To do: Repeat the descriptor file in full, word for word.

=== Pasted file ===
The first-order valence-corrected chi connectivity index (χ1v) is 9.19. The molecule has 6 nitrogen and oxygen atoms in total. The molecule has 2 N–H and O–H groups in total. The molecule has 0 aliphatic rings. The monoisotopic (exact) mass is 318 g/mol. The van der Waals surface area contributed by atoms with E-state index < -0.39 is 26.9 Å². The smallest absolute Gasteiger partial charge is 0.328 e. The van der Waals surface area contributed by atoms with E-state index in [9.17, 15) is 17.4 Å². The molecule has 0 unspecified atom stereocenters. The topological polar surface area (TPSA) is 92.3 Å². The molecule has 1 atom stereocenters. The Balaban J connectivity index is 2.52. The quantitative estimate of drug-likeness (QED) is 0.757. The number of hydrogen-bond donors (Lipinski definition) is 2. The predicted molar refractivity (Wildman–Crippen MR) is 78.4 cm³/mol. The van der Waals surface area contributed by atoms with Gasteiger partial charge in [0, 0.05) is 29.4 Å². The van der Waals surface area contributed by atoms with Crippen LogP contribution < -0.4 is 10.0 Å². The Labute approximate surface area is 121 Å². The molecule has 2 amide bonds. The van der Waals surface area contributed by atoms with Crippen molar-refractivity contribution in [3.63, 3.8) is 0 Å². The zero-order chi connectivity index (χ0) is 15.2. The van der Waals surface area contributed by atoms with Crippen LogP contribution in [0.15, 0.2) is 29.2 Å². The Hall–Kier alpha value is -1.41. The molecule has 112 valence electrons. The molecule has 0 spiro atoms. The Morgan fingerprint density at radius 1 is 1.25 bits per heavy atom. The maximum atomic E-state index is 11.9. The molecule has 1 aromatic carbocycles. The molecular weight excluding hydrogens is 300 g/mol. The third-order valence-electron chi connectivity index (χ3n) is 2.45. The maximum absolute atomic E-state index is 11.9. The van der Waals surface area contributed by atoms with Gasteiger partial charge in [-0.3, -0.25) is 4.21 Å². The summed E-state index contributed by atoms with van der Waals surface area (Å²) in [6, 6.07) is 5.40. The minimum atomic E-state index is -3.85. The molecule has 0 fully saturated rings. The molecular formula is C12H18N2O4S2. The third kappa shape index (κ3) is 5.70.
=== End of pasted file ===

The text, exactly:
The first-order valence-corrected chi connectivity index (χ1v) is 9.19. The molecule has 6 nitrogen and oxygen atoms in total. The molecule has 2 N–H and O–H groups in total. The molecule has 0 aliphatic rings. The monoisotopic (exact) mass is 318 g/mol. The van der Waals surface area contributed by atoms with E-state index < -0.39 is 26.9 Å². The smallest absolute Gasteiger partial charge is 0.328 e. The van der Waals surface area contributed by atoms with E-state index in [9.17, 15) is 17.4 Å². The molecule has 0 unspecified atom stereocenters. The topological polar surface area (TPSA) is 92.3 Å². The molecule has 1 atom stereocenters. The Balaban J connectivity index is 2.52. The quantitative estimate of drug-likeness (QED) is 0.757. The number of hydrogen-bond donors (Lipinski definition) is 2. The predicted molar refractivity (Wildman–Crippen MR) is 78.4 cm³/mol. The van der Waals surface area contributed by atoms with Gasteiger partial charge in [0, 0.05) is 29.4 Å². The van der Waals surface area contributed by atoms with Crippen LogP contribution < -0.4 is 10.0 Å². The Labute approximate surface area is 121 Å². The molecule has 2 amide bonds. The van der Waals surface area contributed by atoms with Crippen molar-refractivity contribution in [3.63, 3.8) is 0 Å². The zero-order chi connectivity index (χ0) is 15.2. The van der Waals surface area contributed by atoms with Crippen LogP contribution in [0.15, 0.2) is 29.2 Å². The Hall–Kier alpha value is -1.41. The molecule has 112 valence electrons. The molecule has 0 spiro atoms. The Morgan fingerprint density at radius 1 is 1.25 bits per heavy atom. The maximum atomic E-state index is 11.9. The molecule has 1 aromatic carbocycles. The molecular weight excluding hydrogens is 300 g/mol. The third-order valence-electron chi connectivity index (χ3n) is 2.45. The maximum absolute atomic E-state index is 11.9. The van der Waals surface area contributed by atoms with Gasteiger partial charge in [-0.3, -0.25) is 4.21 Å². The summed E-state index contributed by atoms with van der Waals surface area (Å²) in [6, 6.07) is 5.40. The minimum atomic E-state index is -3.85. The molecule has 0 fully saturated rings. The molecular formula is C12H18N2O4S2. The third kappa shape index (κ3) is 5.70.